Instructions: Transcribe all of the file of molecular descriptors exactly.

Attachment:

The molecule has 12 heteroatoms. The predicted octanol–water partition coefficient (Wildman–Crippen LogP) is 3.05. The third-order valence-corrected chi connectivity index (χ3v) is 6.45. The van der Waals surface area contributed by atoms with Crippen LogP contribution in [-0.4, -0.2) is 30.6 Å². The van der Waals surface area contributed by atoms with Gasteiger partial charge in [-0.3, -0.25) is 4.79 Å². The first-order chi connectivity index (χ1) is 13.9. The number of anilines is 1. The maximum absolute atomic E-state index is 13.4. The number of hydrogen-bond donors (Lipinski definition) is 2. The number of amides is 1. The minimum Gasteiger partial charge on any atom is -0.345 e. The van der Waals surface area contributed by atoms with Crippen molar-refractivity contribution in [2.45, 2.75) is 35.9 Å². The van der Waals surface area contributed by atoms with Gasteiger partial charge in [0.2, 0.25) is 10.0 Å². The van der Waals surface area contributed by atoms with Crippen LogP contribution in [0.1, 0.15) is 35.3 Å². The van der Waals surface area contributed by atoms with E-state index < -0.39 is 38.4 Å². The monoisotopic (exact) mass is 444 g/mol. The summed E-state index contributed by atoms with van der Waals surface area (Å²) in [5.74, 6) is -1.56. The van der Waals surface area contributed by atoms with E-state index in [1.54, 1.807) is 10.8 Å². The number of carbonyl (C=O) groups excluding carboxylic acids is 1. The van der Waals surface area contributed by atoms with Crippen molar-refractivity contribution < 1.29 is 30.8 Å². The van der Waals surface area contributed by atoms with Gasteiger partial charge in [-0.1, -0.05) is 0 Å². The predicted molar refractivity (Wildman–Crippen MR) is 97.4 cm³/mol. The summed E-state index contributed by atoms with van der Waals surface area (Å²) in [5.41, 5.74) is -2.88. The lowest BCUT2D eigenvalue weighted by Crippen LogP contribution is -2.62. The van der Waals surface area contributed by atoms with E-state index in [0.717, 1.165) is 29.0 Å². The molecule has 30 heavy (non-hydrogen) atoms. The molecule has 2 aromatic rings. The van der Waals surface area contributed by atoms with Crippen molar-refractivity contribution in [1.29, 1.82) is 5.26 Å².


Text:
The molecule has 12 heteroatoms. The predicted octanol–water partition coefficient (Wildman–Crippen LogP) is 3.05. The third-order valence-corrected chi connectivity index (χ3v) is 6.45. The van der Waals surface area contributed by atoms with Crippen LogP contribution in [-0.4, -0.2) is 30.6 Å². The van der Waals surface area contributed by atoms with Gasteiger partial charge in [-0.3, -0.25) is 4.79 Å². The first-order chi connectivity index (χ1) is 13.9. The number of anilines is 1. The maximum absolute atomic E-state index is 13.4. The number of hydrogen-bond donors (Lipinski definition) is 2. The number of amides is 1. The minimum Gasteiger partial charge on any atom is -0.345 e. The van der Waals surface area contributed by atoms with Crippen molar-refractivity contribution in [2.45, 2.75) is 35.9 Å². The van der Waals surface area contributed by atoms with Gasteiger partial charge in [0.2, 0.25) is 10.0 Å². The van der Waals surface area contributed by atoms with Crippen LogP contribution in [0.1, 0.15) is 35.3 Å². The van der Waals surface area contributed by atoms with E-state index < -0.39 is 38.4 Å². The monoisotopic (exact) mass is 444 g/mol. The summed E-state index contributed by atoms with van der Waals surface area (Å²) in [5.74, 6) is -1.56. The van der Waals surface area contributed by atoms with E-state index in [1.54, 1.807) is 10.8 Å². The number of carbonyl (C=O) groups excluding carboxylic acids is 1. The van der Waals surface area contributed by atoms with Crippen molar-refractivity contribution < 1.29 is 30.8 Å². The van der Waals surface area contributed by atoms with Gasteiger partial charge in [-0.1, -0.05) is 0 Å². The predicted molar refractivity (Wildman–Crippen MR) is 97.4 cm³/mol. The summed E-state index contributed by atoms with van der Waals surface area (Å²) in [5.41, 5.74) is -2.88. The lowest BCUT2D eigenvalue weighted by Crippen LogP contribution is -2.62. The van der Waals surface area contributed by atoms with E-state index in [0.717, 1.165) is 29.0 Å². The molecule has 30 heavy (non-hydrogen) atoms. The molecule has 2 aromatic rings. The van der Waals surface area contributed by atoms with Crippen molar-refractivity contribution in [1.29, 1.82) is 5.26 Å².